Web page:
Math anxiety: who has it, why it develops, and how to guard against it

Math anxiety: who has it, why it develops, and how to guard against it

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  • Math anxiety: who has it, why it develops, and how to guard against it


  • Erin A. Maloney and Sian L. Beilock (2012) 

Journal and DOI 

Previous Research  

  • Basic math skills are fundamental to success in school and everyday life. But many people experience apprehension and fear when it comes to numerical information. For some people, the thought of math alone is enough to cause performance inhibiting anxiety.

What did we ask? 

  • What are some antecedents of math anxiety?
  • How can they be managed to increase overall math performance and positive math-attitudes?

How did we do it? 

  • We analyzed findings from cognitive psychology, educational psychology, and neuroscience to determine how both social influences and cognitive predispositions play a role in the onset of math anxiety in elementary school students.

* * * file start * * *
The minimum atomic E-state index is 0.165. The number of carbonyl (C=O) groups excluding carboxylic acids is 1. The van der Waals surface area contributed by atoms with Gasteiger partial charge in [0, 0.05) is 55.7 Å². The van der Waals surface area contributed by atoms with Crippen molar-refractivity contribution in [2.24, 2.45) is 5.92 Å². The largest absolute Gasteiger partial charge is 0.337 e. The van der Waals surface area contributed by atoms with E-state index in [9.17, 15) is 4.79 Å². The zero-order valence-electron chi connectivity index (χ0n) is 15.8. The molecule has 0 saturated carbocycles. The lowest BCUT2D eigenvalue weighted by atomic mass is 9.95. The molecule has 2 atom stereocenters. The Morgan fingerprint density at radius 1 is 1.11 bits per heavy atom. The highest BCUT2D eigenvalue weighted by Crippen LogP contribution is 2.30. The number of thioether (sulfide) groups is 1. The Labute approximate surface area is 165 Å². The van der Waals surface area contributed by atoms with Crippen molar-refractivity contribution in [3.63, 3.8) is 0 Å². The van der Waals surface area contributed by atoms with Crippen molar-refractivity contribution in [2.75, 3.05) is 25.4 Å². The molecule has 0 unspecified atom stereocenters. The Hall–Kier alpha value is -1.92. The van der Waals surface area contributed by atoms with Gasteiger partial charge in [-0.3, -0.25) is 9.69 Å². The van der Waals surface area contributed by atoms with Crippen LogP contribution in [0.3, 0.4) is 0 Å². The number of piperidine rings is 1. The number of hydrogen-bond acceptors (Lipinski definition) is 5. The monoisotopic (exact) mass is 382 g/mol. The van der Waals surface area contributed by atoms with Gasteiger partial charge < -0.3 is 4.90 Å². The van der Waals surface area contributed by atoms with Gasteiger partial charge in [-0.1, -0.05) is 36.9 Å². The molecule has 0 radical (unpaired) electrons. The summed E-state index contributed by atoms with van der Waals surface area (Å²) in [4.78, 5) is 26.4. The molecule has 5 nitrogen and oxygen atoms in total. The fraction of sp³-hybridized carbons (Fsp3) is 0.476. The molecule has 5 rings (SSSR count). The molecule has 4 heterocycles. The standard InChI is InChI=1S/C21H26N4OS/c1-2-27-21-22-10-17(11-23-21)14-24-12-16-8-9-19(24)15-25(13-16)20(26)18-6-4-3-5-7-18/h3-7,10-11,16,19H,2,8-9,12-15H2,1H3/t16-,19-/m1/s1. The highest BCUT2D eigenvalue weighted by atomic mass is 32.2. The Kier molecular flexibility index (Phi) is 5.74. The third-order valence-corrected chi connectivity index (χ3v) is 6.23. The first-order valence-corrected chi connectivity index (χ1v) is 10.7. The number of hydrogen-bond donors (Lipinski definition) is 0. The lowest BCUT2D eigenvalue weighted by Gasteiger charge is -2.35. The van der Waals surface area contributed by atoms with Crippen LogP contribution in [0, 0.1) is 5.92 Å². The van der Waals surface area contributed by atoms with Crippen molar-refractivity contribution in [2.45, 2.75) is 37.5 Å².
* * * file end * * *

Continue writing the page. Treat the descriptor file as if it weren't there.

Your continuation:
What did we find? 

  • Math anxiety present at the beginning of formal schooling, which is much younger than previously assumed. The development of math anxiety is likely tied to both social factors (e.g., teacher’s anxiety about own ability) and a student’s own basic numerical and spatial competencies. Notably, many of the techniques employed to reduce the link between math anxiety and math performance involve addressing the anxiety rather than training math itself.

Take away Message 

  • By better understanding the antecedents of math anxiety, we can increase math confidence and ability from a young age.

What can you do?

  • Build a foundation of basic numerical and spatial processing skills early on to increase success later.
  • Develop healthy attitudes around math by practicing positive self-talk and interpreting difficult situations as challenges that you can handle (rather than as threats that you cannot handle). This can lead to decreased math anxiety and increased math performance.

Brought to you by Dr. Erin Maloney’s Cognition and Emotion Lab at the University of Ottawa. 

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